So Electronic Arts (EA)’s Bejeweled Stars is the puzzle game to frustrate all puzzle games. Now it is shifts from the series’ classic gem-swapping design but is strangely familiar to Candy Crush.
Bejeweled Stars difficulty curve is gradual, less frustrating. Thus a more mature audience can play it without getting into a fit of anger or a heart attack. Senator Enrile should be happy with that because the previous Bejeweled’s gameplay was below his intellectual level. The game is built that at some point, the player must spend something (ranging from P10 to P50) but invest a little more patience and you won’t need your credit card at all.
Game No. 4: Asphalt Xtreme. My third son Deriq, who is a member of the UP Gamer’s Guild reintroduced me to a game we played when they were younger—Colin McRae 2 and Dirt 3 Racing. The problem is it costs some money to download (P54 and P99 respectively) so they are not qualified for this countdown.
Gameloft’s Asphalt Xtreme on the other hand is free! It has the sized-down look and feel of the desktop or console games version. On a mobile device it is still as awesome though the game play itself is reduced. But not to worry, one day a VR version may come out with a Bluetooth controller and it will be even more impressive.
What is very much liked are the impressive graphics and forceful driving action.
Game No. 3: Plants vs. Zombies: Heroes. It used to fill in every waking moment of my youngest son’s vacation time. He played Plants vs. Zombies so well that his classmates would ask him tips and techniques on how to battle the Zombies on attack mode.
PopCap’s still popular Plants vs. Zombies games has a new brilliant game play. Harbored as the “next epic battle between doom and bloom,” the Heroes version includes build a team of heroes with collectible electronic cards.
The younger generation will understand the card game play. And the formula is effective in keeping the entertainment levels high. It retains the five-lane combat grid but adds unexpected special Zombie Tricks (which should be impossible considering the Zombies’ withered brains).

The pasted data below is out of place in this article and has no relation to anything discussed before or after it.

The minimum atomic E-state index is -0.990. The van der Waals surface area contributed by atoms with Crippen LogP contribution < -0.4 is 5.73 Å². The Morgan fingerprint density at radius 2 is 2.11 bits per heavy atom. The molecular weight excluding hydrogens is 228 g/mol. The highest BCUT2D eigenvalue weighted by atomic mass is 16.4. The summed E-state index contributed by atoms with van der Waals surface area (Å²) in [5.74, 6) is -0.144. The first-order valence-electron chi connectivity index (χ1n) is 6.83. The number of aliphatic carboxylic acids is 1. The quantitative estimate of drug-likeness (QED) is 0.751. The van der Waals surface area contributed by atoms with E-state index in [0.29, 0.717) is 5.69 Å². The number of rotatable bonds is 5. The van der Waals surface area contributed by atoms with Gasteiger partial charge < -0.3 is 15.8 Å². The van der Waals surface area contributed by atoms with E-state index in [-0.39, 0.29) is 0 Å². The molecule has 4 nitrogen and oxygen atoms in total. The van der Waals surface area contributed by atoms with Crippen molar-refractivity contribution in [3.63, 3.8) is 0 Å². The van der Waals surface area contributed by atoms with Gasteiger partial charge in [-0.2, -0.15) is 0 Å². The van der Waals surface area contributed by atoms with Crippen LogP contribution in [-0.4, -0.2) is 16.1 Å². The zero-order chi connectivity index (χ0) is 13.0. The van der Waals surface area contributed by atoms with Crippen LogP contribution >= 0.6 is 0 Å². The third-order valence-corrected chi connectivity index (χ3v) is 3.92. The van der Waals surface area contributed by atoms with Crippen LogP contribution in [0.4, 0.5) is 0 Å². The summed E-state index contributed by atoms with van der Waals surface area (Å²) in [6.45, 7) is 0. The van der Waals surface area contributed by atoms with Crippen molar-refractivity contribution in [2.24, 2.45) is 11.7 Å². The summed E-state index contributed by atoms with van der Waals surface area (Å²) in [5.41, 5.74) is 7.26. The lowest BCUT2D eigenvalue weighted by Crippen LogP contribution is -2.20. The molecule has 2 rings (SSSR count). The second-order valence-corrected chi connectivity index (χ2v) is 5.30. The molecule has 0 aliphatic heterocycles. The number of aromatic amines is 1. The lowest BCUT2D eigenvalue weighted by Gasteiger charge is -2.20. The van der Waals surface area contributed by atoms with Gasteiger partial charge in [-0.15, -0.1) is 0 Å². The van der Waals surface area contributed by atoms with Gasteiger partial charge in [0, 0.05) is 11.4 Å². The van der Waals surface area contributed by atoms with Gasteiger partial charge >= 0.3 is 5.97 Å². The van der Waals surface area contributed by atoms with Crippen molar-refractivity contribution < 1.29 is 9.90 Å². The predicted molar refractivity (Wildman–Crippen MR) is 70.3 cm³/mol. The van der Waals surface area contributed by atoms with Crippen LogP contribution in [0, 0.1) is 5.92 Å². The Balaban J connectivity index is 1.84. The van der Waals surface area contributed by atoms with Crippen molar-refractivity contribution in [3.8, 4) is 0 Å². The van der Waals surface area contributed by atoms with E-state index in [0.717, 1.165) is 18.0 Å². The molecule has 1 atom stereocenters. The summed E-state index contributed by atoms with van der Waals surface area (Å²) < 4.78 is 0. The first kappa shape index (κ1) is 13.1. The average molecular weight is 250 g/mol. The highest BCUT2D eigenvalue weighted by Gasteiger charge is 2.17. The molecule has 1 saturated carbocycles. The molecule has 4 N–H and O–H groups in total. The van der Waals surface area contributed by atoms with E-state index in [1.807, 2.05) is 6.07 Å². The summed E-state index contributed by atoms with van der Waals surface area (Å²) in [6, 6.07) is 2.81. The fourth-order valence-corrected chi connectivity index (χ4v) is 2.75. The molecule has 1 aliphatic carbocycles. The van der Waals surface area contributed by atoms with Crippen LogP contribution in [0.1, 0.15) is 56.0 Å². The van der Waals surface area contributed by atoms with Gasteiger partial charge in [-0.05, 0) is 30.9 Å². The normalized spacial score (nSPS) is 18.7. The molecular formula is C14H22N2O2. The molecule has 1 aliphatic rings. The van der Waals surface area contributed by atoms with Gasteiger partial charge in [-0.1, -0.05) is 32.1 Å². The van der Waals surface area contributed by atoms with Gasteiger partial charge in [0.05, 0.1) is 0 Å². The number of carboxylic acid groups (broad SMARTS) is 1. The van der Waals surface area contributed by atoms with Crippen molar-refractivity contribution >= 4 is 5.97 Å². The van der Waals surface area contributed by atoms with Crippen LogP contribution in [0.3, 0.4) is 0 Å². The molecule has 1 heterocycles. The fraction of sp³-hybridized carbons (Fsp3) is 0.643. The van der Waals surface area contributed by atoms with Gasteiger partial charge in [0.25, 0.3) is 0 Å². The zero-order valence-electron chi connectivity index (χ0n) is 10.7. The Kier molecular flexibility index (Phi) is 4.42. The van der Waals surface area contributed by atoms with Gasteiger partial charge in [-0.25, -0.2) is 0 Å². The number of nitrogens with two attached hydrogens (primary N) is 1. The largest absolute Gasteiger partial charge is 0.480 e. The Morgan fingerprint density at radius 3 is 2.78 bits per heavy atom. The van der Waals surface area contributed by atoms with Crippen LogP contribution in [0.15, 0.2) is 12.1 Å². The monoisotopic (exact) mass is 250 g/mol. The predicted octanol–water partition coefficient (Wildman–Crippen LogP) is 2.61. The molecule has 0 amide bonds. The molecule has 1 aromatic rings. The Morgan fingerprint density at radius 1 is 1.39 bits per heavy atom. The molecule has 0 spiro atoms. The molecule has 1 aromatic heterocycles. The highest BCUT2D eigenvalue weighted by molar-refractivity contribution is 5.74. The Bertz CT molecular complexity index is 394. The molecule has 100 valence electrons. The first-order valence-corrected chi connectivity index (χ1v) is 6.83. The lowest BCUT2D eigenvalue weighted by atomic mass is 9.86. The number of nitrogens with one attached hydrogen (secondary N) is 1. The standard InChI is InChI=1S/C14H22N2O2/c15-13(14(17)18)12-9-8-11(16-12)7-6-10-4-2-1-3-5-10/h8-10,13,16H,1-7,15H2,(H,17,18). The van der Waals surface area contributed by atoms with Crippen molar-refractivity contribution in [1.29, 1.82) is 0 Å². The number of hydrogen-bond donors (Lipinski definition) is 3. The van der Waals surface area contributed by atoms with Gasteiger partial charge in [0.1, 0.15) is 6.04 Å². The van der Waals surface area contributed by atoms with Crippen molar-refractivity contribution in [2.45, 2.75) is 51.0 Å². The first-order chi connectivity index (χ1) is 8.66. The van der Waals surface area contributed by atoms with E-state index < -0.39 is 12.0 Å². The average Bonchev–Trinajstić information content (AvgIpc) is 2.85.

Purchasing the card packs and starter bundles just makes things easier. Try plying through the whole game course then playing the strategies. It is more fun and costs nothing.
Game No. 2: Neko Atsume. If the games one plays is determined by one’s character, the there is no doubt why Hit-Point’s Neko Atsume my second son Diego’s favorite. The Japanese developer of this popular, free-to-play mobile game oversimplified caring. The objective of Neko Atsume is simply to care for virtual stray cats. At first I thought this was a mindless game but caring does not need a strategy, does it?
The more interaction is pleasant and rewarding literally. The more you care for and bond with the cats, the closer they become. Caring has its rewards—presents of gold or silver fish that can be traded for toys and food. These can be used to attract more cats—even rare ones. Update to the 2016 version of this game first released in 2014 and more rare cats will be available.
The game play is adorable and cost nothing at all. Snap photos of your cats and create an album. Everything is socially sharable. And who would not want to share photos of cute cats.
Game No. 1: Minecraft. Minecraft changed my mind about my children lingering around the desktop for hours. It would be the virtual equivalent of packing up Lego blocks in the middle of building a tower. If no other toy like Lego or Meccano let loose my imagination, I see Minecraft unleash my children’s creativity.
I’ve seen them spend countless hours modifying structures they build, chipping away at blocks, gathering the materials needed to complete the next house, barn, tower. The masterpieces of creativity are unregulated by the real world rules, but grounded on how the way the world works. So fascinating is Minecraft that Microsoft has been using it for sometime to teach programming. Indeed the fundamentals of programming are precisely like the building blocks of a flowchart.
“Add this to build this. Take this away, change this,” Darrel told me.